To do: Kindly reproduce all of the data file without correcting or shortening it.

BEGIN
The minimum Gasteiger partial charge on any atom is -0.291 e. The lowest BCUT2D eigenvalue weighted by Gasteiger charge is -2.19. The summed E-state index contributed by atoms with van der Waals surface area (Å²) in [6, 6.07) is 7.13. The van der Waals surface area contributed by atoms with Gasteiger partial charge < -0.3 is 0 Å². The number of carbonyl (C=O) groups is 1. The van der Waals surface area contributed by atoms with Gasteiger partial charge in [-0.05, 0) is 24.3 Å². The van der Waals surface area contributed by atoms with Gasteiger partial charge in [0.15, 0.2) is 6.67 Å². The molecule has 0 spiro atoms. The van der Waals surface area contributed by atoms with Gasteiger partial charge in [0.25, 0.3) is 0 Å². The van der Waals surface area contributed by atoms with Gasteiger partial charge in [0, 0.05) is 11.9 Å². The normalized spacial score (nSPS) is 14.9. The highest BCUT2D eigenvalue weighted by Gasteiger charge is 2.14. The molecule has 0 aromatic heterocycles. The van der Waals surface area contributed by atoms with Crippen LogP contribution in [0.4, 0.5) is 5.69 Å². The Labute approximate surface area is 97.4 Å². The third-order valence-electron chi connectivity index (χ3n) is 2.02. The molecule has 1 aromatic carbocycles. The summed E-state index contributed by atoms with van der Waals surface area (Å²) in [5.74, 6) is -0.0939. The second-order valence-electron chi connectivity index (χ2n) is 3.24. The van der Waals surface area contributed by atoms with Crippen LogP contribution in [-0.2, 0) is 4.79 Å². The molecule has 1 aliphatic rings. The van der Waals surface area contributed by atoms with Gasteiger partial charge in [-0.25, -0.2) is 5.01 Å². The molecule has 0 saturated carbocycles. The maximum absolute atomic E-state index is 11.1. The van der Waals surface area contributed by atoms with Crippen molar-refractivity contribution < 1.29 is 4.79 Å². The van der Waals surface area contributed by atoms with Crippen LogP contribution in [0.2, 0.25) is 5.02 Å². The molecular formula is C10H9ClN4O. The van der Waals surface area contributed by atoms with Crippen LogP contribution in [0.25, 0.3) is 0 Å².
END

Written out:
The minimum Gasteiger partial charge on any atom is -0.291 e. The lowest BCUT2D eigenvalue weighted by Gasteiger charge is -2.19. The summed E-state index contributed by atoms with van der Waals surface area (Å²) in [6, 6.07) is 7.13. The van der Waals surface area contributed by atoms with Gasteiger partial charge < -0.3 is 0 Å². The number of carbonyl (C=O) groups is 1. The van der Waals surface area contributed by atoms with Gasteiger partial charge in [-0.05, 0) is 24.3 Å². The van der Waals surface area contributed by atoms with Gasteiger partial charge in [0.15, 0.2) is 6.67 Å². The molecule has 0 spiro atoms. The van der Waals surface area contributed by atoms with Gasteiger partial charge in [0.25, 0.3) is 0 Å². The van der Waals surface area contributed by atoms with Gasteiger partial charge in [0, 0.05) is 11.9 Å². The normalized spacial score (nSPS) is 14.9. The highest BCUT2D eigenvalue weighted by Gasteiger charge is 2.14. The molecule has 0 aromatic heterocycles. The van der Waals surface area contributed by atoms with Crippen LogP contribution in [0.4, 0.5) is 5.69 Å². The Labute approximate surface area is 97.4 Å². The third-order valence-electron chi connectivity index (χ3n) is 2.02. The molecule has 1 aromatic carbocycles. The summed E-state index contributed by atoms with van der Waals surface area (Å²) in [5.74, 6) is -0.0939. The second-order valence-electron chi connectivity index (χ2n) is 3.24. The van der Waals surface area contributed by atoms with Crippen LogP contribution in [-0.2, 0) is 4.79 Å². The molecule has 1 aliphatic rings. The van der Waals surface area contributed by atoms with Gasteiger partial charge in [-0.25, -0.2) is 5.01 Å². The molecule has 0 saturated carbocycles. The maximum absolute atomic E-state index is 11.1. The van der Waals surface area contributed by atoms with Crippen molar-refractivity contribution < 1.29 is 4.79 Å². The van der Waals surface area contributed by atoms with Crippen LogP contribution in [0.2, 0.25) is 5.02 Å². The molecular formula is C10H9ClN4O. The van der Waals surface area contributed by atoms with Crippen LogP contribution in [0.25, 0.3) is 0 Å².